With the splendid victory of Granada won, Isabel was ready to send Columbus on the greatest voyage in history, the voyage that opened up a New World which had never before known Christ, with millions of souls to save. Before leaving Spain, Columbus and his men confessed their sins, attended Mass, received Holy Communion, invoked the Most Holy Trinity, and sang the "Salve Regina" - as Queen Isabel herself would have done, if she had been there with them. Her spiritual example and leadership were making their mark.

She applied her example and leadership more directly on one occasion in a convent of lax nuns, by taking her spinning wheel to the convent and working at it all day to remind them of the humble diligence to which they were called, and which the Queen did not disdain. When the primate of Spain, Cardinal Mendoza, died, Isabel urged the Pope to confirm as his successor a holy, ascetic Franciscan monk, Jimene de Cisneros, who had fled all worldly and church honors. Cisneros, accepting the appointment only under obedience with the greatest reluctance, who always wore a hair shirt under his archbishop's robes, reformed the Church in Spain so thoroughly that the widespread abuses of the time which afflicted the Church elsewhere were almost completely rooted out.

When an assassin nearly killed Ferdinand, Isabel wrote to her former confessor, Talavera, humbly grateful to God for sparing her husband's life, but bewailing her own sins: "I don't know how we shall thank God for so great a grace - many virtues would not suffice to do it. And what shall I do, who have none? Please god, henceforth I shall serve Him as I ought. Your prayers and your counsels will aid me in this, as they have always helped me."

After Columbus had returned from his first voyage with the glorious news of the greatest discovery of all time, and Spain began opening up America, Isabel was confronted with the question of what to do about the natives of the New World. When the first shiploads of Indians arrived in Spain in 1495, Isabel at once ordered that the "sale of slaves must be absolutely suspended." She strictly forbade enslavement of the Indians. When Columbus, after his third voyage, nevertheless gave each of his men an Indian as a personal servant, Isabel's response was: "Who authorized my admiral to dispose of my subjects in this manner?" - and she sent them all back home to America.

Her Last Years

In her last years Isabel had heavy crosses to bear. Her only son, Crown Prince John, died tragically on his honeymoon. Her oldest daughter died in childbirth, and her baby son then born, died just two years later. Isabel's second daughter lost her mind. Her youngest daughter, Catherine, married Crown Prince Arthur of England, who also died a few months after their marriage, leaving Catherine later to marry his brother, Henry VIII - who, long afterward, was to break from the Catholic Church in order to put her away. Isabel bore everything in union with the suffering Christ. During her last illness she begged for her sorrowing people not to pray for a restoration of health to her body, but for the salvation of her soul. She asked to be buried beside her husband when he died, so "that the union we have enjoyed in this world, and through the mercy of God may hope again for our souls in heaven, may be represented by our bodies in the earth."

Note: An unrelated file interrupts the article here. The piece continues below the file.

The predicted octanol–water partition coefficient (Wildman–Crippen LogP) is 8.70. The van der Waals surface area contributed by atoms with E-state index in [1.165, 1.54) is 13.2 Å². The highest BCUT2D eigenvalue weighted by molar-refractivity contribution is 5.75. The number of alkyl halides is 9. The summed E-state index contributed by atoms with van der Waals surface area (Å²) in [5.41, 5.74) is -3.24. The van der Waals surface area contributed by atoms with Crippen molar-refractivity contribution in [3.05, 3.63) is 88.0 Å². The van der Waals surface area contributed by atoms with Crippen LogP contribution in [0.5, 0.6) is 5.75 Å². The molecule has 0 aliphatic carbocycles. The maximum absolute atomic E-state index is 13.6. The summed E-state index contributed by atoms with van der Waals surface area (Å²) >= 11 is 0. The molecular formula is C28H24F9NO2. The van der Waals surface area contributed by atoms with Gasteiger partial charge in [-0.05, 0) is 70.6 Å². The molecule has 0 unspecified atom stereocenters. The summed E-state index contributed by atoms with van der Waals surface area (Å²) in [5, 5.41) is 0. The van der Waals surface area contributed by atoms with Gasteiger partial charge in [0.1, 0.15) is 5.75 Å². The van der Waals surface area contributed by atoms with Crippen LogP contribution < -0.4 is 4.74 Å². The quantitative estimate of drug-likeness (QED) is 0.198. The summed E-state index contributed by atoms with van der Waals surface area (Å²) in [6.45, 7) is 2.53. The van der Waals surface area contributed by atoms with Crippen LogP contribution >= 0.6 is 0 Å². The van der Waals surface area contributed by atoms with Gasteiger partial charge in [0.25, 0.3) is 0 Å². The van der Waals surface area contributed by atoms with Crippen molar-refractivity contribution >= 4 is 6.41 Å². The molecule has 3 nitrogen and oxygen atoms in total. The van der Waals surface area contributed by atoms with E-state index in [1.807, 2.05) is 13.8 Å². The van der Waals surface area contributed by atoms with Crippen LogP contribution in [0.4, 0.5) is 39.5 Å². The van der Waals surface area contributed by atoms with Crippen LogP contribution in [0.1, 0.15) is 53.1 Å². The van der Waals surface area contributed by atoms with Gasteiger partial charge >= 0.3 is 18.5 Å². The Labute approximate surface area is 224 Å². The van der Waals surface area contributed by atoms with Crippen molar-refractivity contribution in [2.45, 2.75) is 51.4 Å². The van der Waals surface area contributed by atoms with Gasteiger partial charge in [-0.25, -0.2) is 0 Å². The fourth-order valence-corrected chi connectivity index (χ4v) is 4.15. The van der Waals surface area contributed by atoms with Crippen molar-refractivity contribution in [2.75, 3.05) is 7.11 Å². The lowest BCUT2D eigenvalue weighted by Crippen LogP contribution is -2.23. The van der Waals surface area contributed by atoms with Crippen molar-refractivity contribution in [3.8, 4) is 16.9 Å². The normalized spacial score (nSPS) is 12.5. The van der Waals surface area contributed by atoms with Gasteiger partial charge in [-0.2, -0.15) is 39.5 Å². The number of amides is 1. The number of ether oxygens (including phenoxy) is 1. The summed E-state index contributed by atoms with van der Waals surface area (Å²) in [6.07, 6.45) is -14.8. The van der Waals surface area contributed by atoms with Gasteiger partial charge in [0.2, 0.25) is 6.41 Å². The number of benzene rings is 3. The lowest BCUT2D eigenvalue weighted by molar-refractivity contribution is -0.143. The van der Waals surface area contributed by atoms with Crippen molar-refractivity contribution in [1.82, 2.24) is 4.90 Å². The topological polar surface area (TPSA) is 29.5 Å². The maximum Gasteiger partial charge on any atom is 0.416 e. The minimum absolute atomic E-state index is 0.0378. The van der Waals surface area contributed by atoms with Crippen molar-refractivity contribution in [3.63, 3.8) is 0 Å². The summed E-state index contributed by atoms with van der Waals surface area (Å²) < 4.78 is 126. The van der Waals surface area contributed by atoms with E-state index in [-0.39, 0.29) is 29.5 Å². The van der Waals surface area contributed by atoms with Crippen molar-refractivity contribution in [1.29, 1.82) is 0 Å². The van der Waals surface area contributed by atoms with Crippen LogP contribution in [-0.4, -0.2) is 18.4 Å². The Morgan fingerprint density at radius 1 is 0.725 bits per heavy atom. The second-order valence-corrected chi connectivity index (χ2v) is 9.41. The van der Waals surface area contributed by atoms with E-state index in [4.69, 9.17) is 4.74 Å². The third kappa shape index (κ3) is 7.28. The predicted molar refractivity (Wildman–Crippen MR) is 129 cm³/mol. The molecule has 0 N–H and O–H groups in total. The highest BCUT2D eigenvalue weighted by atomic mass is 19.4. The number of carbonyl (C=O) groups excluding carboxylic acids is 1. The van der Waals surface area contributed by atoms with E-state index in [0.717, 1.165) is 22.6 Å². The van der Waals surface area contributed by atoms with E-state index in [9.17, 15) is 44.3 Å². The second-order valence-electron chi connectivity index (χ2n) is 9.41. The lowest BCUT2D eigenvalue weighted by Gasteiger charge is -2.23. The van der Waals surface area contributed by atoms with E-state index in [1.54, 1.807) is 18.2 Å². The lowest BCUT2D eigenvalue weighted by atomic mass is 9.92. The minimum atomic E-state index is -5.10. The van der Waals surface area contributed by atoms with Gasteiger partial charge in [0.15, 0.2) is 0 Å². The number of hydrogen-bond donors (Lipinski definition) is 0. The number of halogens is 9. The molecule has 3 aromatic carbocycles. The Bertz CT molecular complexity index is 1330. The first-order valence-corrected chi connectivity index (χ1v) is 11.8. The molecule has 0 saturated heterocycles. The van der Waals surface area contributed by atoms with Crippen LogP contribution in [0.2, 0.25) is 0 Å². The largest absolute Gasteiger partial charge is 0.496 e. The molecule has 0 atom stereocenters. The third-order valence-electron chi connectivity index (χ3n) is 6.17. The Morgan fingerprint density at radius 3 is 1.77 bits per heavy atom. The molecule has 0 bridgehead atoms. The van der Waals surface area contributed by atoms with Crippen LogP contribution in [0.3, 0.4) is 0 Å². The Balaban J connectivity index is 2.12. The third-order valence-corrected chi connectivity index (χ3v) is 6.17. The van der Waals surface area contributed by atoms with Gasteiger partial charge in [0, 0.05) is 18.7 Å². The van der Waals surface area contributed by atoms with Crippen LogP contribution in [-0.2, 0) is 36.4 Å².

In a reign of thirty years Isabel had lifted her people from the mire to the stars. She had made Spain the leading nation of the world - not just in wealth and power, but above all in justice, good government, a vibrant faith, and a strong and healthy Church. From Isabel's Spain went forth not only conquistadors, but missionaries and saints, crossing mighty oceans, into many lands never before known to Christians, converting millions who have remained Catholic ever since. She bore the enormous responsibilities of supreme public authority and her many heavy personal crosses without discouragement or complaint, above all without any change in her faith, her morality, or her charity - except to strengthen them all. For all her victories she gave God the glory, claiming only her sins - of which she remained ever conscious - as her own. Yet no scandal ever stained her person. Well might Washington Irving call her "one of the purest and most beautiful characters in the pages of history."

Is it not fitting that her Church at last extend the highest honor - that of being raised to the altars she loved - to one who honored the Church so greatly and constantly all during her life? Is it not time that we showed Isabel that her fellow Catholics - especially in America - love her as she loved her people, Spanish and American alike, for and in the glory of God?

Isabel, the Catholic, pray for us.

close window